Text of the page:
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THE STEMS @ The Rosemount gets 8.5/10

The Stems @ The Rosemount Hotel
w/ A Month Of Sundays, Spacey Jane
Sunday, April 15, 2018

8.5/10

With a tour of Spain on the horizon, The Stems did a warm up tour around the country. Their hometown show was bound to be a ripper even if it was a Sunday night. A sizeable crowd (if somewhat greying) packed into the Rosemount for a rare appearance from the band north of the river. The power pop royalty has a few local friends warm up the room first.

Spacey Jane may just be young scamps compared to the night’s headliners, but they have been making quite a splash with their brand of guitar based indie rock. The four piece played a solid set of tunes that showed enough melody to keep the pop hungry crowd appeased. Spacey Jane were led by a Rickenbacker but erred on the side of garage instead of jangle. The band played both tracks from their forthcoming single with Old Enough being the most slinky, adding a healthy dose vocal rasp. So You Wanna had some nice guitar lines, even if it is not as immediately memorable as some of the band’s other work. On Sunday night’s showing, Spacey Jane are one to watch.

With it being the second show that A Month Of Sundays have played within 5 months, 2018 could be their busiest in a decade. They recently put out a CD of ‘old’ demos they had stumbled across, but their set on this evening delved into the many styles and eras of these childhood friends. The band’s character jangle of their early years was delivered with gusto during a surprise outing of Coronary. It is a song that was played lived by A Month Of Sundays on air for the Perth launch of Triple J, and is a tune that has rarely been played since.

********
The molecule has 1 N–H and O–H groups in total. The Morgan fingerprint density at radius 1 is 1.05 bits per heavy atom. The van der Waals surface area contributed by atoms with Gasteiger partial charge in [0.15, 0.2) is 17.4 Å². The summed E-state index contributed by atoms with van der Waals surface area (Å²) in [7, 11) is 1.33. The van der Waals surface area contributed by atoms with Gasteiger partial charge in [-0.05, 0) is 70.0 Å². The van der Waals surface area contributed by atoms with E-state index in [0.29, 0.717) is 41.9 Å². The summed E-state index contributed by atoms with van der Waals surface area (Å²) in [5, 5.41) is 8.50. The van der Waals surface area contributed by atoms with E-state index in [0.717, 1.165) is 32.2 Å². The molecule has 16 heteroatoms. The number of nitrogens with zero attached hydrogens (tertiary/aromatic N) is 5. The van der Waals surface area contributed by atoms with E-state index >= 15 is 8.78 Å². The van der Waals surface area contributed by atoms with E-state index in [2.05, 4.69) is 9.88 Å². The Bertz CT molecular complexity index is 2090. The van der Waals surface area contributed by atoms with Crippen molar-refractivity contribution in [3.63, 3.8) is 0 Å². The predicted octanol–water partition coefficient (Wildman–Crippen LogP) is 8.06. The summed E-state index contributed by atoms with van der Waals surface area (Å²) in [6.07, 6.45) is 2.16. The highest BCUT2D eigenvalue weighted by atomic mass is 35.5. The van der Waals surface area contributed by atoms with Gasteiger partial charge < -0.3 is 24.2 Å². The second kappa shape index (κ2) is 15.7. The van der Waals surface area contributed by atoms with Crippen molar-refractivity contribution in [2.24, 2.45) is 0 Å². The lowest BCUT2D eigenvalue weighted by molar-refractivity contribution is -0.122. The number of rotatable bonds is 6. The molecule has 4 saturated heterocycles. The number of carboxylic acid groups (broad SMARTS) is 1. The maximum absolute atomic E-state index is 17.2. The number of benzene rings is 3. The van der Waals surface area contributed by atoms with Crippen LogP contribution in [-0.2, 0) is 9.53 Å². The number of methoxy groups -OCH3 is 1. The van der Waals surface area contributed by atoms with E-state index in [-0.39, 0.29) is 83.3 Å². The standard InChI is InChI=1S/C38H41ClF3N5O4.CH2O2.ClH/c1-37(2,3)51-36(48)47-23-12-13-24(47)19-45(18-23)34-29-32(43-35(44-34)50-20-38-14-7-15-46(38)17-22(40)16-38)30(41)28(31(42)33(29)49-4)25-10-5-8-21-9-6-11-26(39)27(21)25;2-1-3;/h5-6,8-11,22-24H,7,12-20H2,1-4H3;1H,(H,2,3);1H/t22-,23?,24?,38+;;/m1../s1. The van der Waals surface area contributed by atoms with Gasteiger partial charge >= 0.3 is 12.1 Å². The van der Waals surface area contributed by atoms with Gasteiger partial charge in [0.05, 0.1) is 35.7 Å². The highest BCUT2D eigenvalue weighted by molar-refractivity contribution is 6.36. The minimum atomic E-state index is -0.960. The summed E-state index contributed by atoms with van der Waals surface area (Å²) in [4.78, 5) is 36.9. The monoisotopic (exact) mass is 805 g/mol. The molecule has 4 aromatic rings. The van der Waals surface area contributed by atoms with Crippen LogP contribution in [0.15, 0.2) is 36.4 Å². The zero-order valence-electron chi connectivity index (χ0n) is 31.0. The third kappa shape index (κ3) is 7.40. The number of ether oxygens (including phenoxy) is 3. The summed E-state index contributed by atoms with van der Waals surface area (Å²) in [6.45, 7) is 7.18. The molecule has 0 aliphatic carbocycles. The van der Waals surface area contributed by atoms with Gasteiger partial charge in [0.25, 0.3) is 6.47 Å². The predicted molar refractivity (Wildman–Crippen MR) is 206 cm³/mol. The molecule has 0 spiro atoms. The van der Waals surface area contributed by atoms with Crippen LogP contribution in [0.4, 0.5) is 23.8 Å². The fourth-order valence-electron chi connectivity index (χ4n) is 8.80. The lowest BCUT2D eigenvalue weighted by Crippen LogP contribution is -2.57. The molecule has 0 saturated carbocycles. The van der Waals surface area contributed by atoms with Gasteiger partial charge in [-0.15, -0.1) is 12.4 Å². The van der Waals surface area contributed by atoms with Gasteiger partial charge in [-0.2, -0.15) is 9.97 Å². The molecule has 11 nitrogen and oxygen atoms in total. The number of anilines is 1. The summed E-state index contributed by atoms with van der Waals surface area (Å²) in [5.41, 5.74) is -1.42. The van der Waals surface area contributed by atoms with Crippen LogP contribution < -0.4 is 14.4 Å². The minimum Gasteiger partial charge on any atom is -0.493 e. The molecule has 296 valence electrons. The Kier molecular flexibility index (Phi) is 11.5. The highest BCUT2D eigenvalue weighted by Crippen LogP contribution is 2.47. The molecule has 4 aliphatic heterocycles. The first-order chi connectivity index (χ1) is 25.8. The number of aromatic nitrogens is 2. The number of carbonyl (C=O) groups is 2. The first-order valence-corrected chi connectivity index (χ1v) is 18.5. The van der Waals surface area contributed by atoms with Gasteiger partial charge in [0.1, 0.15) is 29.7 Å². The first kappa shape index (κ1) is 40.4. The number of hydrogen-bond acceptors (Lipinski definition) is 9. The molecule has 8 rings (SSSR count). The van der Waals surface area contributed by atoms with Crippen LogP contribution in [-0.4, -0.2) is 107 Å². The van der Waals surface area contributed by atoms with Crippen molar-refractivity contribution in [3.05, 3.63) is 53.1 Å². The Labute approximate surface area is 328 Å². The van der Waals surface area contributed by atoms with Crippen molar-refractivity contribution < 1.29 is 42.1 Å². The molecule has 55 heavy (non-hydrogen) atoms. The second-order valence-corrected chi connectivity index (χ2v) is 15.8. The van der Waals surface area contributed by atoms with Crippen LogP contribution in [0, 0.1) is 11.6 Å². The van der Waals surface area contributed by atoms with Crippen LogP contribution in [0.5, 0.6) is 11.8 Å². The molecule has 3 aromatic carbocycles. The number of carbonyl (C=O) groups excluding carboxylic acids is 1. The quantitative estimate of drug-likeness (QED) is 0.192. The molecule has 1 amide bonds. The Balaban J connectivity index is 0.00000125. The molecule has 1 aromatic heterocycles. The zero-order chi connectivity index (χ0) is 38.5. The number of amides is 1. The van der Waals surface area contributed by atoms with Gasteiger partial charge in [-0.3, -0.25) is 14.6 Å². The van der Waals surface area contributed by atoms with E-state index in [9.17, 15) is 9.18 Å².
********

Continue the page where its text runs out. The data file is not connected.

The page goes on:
Sort It Out showcased the extra grunt that the trio added to their sound once they started listening to The Replacements and was no less enthusiastic here. Neil Preston took over the lead guitar duties, admitting that the band had a history of sacking previous guitarists, doing so with ease and character during Love Deeds. Preston suggested that the “older you get, the better you were” before delivering a youthful and crunchy take of one of the band’s finest moments – Seesaw Child. A Month Of Sundays seem to only play when invited. Here’s hoping the requests continue to come at a steady pace.

The Stems

The new look version of The Stems hit the stage to a rush of people moving closer to the stage with dancing shoes at the ready. Latest addition Davey Lane made his presence felt early as he led the band through a beefed up You Can’t Turn The Clock Back. The Stems are local heroes that have stood the test of time with each bout of return shows. Dom Marini is in as fine a voice as ever, and has a mass of singalong ‘hits’ at his disposal. For Always is pristine pop and was worth the price of admission alone. Mr Misery is the band at their swampy best, and was helped along with the extra volume that The Stems were afforded. Some things are worth having sore ears the next day for!

The Stems

Dave Shaw offers a reliable backbone to Mariani’s guitar slinging, as well as being a clever songwriter in his own right. Love Will Grow was given space to breathe and showed The Stems paisley side. Davey Lane gave impassioned vocals to The Otherside, before Mariani drove this beast home. Sad Girl was a clear crowd favourite before the band turned Make You Mine inside out by mashing it up with Muddy Waters’ Baby Please Don’t Go.

The Stems

At First Sight may conjure up memories of Harold from Neighbours, yet there is no denying that it is an Australian anthem. It is everything a pop song should be and was a fine finale as punters pulled out their phones and sang along. The finished their set with Day Tripper, and you know you have seen a pretty impressive show when a Beatles song is the weak link.

CHRIS HAVERCROFT

Photos by Sharon Burgess

The Stems

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